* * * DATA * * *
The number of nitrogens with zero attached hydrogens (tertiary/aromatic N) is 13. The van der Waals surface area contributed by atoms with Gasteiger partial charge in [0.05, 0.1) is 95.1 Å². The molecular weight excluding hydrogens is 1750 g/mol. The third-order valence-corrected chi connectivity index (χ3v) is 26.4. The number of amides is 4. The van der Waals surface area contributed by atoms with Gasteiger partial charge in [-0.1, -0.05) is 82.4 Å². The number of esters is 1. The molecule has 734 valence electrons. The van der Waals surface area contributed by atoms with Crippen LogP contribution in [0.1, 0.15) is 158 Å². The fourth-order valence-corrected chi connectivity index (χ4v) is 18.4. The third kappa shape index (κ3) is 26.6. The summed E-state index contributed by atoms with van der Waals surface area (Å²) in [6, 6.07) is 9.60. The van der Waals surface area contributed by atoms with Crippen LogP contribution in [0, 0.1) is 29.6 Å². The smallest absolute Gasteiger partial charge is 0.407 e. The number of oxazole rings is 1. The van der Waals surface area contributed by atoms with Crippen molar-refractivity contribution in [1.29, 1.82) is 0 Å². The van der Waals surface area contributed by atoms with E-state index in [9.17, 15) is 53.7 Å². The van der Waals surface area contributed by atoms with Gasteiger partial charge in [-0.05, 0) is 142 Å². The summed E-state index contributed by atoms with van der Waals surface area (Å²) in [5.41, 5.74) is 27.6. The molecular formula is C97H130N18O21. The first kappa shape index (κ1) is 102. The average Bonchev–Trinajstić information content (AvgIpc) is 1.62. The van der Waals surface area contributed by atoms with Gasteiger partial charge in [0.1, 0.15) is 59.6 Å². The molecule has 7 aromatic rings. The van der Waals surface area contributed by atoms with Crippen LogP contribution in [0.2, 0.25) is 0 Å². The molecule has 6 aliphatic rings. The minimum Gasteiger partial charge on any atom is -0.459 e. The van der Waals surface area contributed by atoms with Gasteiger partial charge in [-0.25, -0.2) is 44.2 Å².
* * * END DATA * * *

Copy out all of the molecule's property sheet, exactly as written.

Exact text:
The number of nitrogens with zero attached hydrogens (tertiary/aromatic N) is 13. The van der Waals surface area contributed by atoms with Gasteiger partial charge in [0.05, 0.1) is 95.1 Å². The molecular weight excluding hydrogens is 1750 g/mol. The third-order valence-corrected chi connectivity index (χ3v) is 26.4. The number of amides is 4. The van der Waals surface area contributed by atoms with Gasteiger partial charge in [-0.1, -0.05) is 82.4 Å². The number of esters is 1. The molecule has 734 valence electrons. The van der Waals surface area contributed by atoms with Crippen LogP contribution in [0.1, 0.15) is 158 Å². The fourth-order valence-corrected chi connectivity index (χ4v) is 18.4. The third kappa shape index (κ3) is 26.6. The summed E-state index contributed by atoms with van der Waals surface area (Å²) in [6, 6.07) is 9.60. The van der Waals surface area contributed by atoms with Crippen LogP contribution in [0, 0.1) is 29.6 Å². The smallest absolute Gasteiger partial charge is 0.407 e. The number of oxazole rings is 1. The van der Waals surface area contributed by atoms with Crippen molar-refractivity contribution in [1.29, 1.82) is 0 Å². The van der Waals surface area contributed by atoms with E-state index in [9.17, 15) is 53.7 Å². The van der Waals surface area contributed by atoms with Gasteiger partial charge in [-0.05, 0) is 142 Å². The summed E-state index contributed by atoms with van der Waals surface area (Å²) in [5.41, 5.74) is 27.6. The molecular formula is C97H130N18O21. The first kappa shape index (κ1) is 102. The average Bonchev–Trinajstić information content (AvgIpc) is 1.62. The van der Waals surface area contributed by atoms with Gasteiger partial charge in [0.1, 0.15) is 59.6 Å². The molecule has 7 aromatic rings. The van der Waals surface area contributed by atoms with Crippen LogP contribution in [0.2, 0.25) is 0 Å². The molecule has 6 aliphatic rings. The minimum Gasteiger partial charge on any atom is -0.459 e. The van der Waals surface area contributed by atoms with Gasteiger partial charge in [-0.25, -0.2) is 44.2 Å².